Internet Resources: January 2018 Edition

Selected reviews of digital reference resources from the January 2018 issue of Choice.

Alexander Hamilton Papers, from the Library of Congress.

[Visited ‘Oct’17] In the wake of the highly successful musical Hamilton, the Library of Congress rewards enthusiasts with the digitized collection of the papers of Alexander Hamilton. Approximately 12,000 items document Hamilton’s life from his Caribbean boyhood to his marriage and legal work, aid to General Washington during the Revolution, involvement in state and national politics, and term as first treasury secretary. Materials date from about 1777 to his death in 1804. The collection’s series cover general correspondence, speeches and writings, legal files, financial papers, family papers, miscellany, and separate 1998 and 2017 additions. Users can browse by series, or conduct keyword searches across the full collection, limiting results by format, date, location, series, contributor, subject, or language. Brief record results list material type, series, title, contributor, and date; displayed items reveal their full bibliographic data. The document viewer is simple to use to zoom in and out of images on any device. Image quality depends on the condition of the original document, but sampled images are legible when viewed full screen. Also included are links to articles, essays, a time line, teaching resources, and useful finding aids. Site navigation is good, and users can make their way around with little difficulty.

Not included within this freely accessible site are transcribed versions of the documents, however. One should take the opportunity to examine and compare The Papers of Alexander Hamilton Digital Edition on the University of Virginia’s fine Rotunda platform (CH, May’12, 49-4827)—a collection based on the edition of William Syrett that includes document texts along with annotations that identify individuals, places, and events covered. This enhanced edition is a big help and tool of choice for serious researchers, but those lacking a license will find the Library of Congress’s version useful. Some, however, may have difficulty deciphering the documents without the contextual commentary. Summing Up: Recommended. Undergraduates through researchers/faculty. —S. L. Hupp, West Virginia University at Parkersburg

BBC News.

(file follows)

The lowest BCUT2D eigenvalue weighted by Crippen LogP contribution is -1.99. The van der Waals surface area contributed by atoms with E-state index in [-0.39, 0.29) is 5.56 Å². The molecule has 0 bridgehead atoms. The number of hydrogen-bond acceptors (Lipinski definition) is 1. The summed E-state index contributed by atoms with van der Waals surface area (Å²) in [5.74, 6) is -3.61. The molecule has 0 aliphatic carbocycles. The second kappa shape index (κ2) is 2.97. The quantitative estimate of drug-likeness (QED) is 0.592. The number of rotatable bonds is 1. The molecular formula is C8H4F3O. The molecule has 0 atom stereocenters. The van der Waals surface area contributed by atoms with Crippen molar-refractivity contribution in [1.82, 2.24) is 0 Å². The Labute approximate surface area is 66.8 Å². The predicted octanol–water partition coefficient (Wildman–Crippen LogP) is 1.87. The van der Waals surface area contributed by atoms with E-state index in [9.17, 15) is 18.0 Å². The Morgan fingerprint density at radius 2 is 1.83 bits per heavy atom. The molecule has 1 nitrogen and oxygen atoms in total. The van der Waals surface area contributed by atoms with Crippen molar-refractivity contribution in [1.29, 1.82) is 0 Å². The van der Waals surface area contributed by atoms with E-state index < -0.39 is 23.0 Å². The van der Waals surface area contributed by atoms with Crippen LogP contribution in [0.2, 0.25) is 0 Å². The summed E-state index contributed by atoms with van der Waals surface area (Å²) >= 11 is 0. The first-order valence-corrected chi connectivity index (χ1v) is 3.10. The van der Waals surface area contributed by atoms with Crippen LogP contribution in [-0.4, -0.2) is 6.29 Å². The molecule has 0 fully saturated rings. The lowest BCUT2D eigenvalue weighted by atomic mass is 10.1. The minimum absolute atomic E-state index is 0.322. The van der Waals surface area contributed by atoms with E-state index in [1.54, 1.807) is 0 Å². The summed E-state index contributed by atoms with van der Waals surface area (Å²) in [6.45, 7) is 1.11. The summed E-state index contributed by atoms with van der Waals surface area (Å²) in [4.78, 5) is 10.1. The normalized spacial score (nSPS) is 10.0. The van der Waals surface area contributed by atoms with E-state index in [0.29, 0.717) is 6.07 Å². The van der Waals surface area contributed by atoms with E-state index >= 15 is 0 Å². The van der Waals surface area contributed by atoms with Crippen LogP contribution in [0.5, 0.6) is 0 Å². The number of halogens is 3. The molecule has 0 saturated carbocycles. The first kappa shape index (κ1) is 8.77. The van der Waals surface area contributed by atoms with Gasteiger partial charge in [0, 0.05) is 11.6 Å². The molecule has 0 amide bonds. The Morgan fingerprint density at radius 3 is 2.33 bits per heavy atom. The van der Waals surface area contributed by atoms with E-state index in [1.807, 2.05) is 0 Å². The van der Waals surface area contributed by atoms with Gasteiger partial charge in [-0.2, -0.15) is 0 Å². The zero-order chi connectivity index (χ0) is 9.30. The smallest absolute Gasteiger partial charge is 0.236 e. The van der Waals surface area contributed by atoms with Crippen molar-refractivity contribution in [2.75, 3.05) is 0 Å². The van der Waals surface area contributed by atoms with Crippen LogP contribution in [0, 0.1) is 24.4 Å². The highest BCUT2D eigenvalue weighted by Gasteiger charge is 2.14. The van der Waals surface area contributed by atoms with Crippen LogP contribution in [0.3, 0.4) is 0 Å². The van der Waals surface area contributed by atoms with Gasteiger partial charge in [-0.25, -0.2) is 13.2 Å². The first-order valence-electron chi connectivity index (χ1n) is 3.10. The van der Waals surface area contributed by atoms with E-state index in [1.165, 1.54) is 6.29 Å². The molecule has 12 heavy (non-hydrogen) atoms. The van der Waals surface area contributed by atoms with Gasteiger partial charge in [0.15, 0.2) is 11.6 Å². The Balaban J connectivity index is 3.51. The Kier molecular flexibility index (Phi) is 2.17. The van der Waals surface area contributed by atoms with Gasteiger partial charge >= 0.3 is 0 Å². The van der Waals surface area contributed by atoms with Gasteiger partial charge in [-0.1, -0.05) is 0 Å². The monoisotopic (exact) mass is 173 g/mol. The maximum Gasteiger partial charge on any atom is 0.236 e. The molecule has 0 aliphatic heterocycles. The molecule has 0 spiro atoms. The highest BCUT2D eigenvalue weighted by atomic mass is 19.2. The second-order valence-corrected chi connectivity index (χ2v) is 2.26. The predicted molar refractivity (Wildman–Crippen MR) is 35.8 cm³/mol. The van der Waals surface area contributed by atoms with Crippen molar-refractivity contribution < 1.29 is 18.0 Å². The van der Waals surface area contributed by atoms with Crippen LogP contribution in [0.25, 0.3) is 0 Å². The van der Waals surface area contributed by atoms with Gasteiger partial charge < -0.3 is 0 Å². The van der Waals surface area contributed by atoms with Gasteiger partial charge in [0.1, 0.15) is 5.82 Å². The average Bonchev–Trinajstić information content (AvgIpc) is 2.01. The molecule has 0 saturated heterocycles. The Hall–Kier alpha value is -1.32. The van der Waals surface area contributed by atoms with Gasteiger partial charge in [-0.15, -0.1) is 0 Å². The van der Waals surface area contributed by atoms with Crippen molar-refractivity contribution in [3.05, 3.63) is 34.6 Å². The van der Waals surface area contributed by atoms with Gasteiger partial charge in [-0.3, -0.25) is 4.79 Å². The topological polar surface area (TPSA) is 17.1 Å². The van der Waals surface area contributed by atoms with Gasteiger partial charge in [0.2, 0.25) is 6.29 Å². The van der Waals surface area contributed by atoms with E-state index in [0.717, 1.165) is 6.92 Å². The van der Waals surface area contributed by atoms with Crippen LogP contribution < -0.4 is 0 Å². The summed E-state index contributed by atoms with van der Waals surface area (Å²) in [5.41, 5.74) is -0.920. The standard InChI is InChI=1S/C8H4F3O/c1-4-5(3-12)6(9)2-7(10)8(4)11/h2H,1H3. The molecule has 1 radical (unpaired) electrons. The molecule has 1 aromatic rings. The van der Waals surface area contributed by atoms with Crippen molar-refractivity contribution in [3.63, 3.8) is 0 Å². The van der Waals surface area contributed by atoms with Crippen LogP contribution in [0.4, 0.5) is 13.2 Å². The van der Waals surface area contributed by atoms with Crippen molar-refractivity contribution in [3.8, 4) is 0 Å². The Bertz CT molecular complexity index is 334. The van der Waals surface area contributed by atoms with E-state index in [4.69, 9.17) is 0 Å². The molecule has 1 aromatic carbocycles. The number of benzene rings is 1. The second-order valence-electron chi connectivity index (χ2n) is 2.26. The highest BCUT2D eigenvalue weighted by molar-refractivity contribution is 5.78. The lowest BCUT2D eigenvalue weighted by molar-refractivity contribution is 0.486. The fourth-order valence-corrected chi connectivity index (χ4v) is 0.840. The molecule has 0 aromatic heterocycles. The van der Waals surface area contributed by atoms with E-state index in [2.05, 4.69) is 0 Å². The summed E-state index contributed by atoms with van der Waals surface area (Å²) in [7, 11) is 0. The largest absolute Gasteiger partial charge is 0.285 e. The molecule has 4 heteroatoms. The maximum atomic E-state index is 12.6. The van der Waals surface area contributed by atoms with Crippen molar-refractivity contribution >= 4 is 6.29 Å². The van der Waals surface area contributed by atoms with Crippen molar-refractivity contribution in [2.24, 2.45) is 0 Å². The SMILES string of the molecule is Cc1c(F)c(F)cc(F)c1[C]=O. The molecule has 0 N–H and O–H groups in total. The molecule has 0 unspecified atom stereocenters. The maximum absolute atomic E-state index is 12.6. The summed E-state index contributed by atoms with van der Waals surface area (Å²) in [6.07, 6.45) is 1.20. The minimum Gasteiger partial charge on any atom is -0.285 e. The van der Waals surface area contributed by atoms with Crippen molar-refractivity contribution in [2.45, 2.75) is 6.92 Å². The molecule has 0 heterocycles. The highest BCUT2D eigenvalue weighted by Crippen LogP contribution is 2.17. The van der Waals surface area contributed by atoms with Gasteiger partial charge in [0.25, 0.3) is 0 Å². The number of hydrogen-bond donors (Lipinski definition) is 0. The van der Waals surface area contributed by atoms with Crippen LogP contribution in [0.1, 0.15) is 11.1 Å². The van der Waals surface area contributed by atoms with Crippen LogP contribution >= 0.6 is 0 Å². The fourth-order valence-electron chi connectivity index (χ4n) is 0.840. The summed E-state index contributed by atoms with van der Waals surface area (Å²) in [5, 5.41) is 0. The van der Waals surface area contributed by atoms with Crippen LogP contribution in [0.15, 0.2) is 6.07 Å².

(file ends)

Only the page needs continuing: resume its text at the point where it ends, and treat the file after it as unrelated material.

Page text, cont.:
[Revisited Oct’17] The BBC News website, first launched in November 1997 (CH, May’98, 35-4826), is part of BBC Online, a service of the British Broadcasting Corporation. It seeks to offer a news service that is “independent, impartial and honest” as written in the BBC’s 2017 mission and values statement (linked under About the BBC) on its corporate website at This dynamic service offers current, updated news and information (with a simple clock icon showing an item’s timeliness) in written stories, streaming audio and video, photographs, and links to BBC radio and television broadcasts available throughout the day. The service is in English, but the BBC also offers news in more than 40 languages, linked from the page footer and at; each site appears to highlight different news stories.

The site integrates stories from around the world provided by correspondents with the BBC World News TV channel, giving special attention to the UK, US, and Canada. A link to the World section leads to news emphasizing events in continents other than North America, although it is unclear whether the BBC News content varies according to the geographic location of a user’s IP address; in this reviewer’s examination, the home page clearly highlighted US concerns in the news. Users may also link to stories in topical sections (e.g., Business, Tech, Science, Entertainment & Arts, and Health). The Magazine section features longer stories, and while every page carries commercial advertising, ads are relegated to the edges and not excessive. Although it is easy to move around the site, the pages are so full of links to stories and videos that users must carefully scan what is available. Users looking for specific topics should deploy the keyword search feature and focus the results to News (using the filter option in the banner that appears with results) because the simple search box also covers other BBC divisions. While Reuters, the news and media division of Thomson-Reuters, formerly of the UK, also offers a similar, updated international news site at, it is the BBC News and its many related services, such as BBC News: Country Profiles (CH, Oct’05, 43-0669), that continue the tradition of disseminating high-quality news, background information, and analysis. Summing Up: Highly recommended. All libraries. All levels. —D. A. Lincove, Ohio State University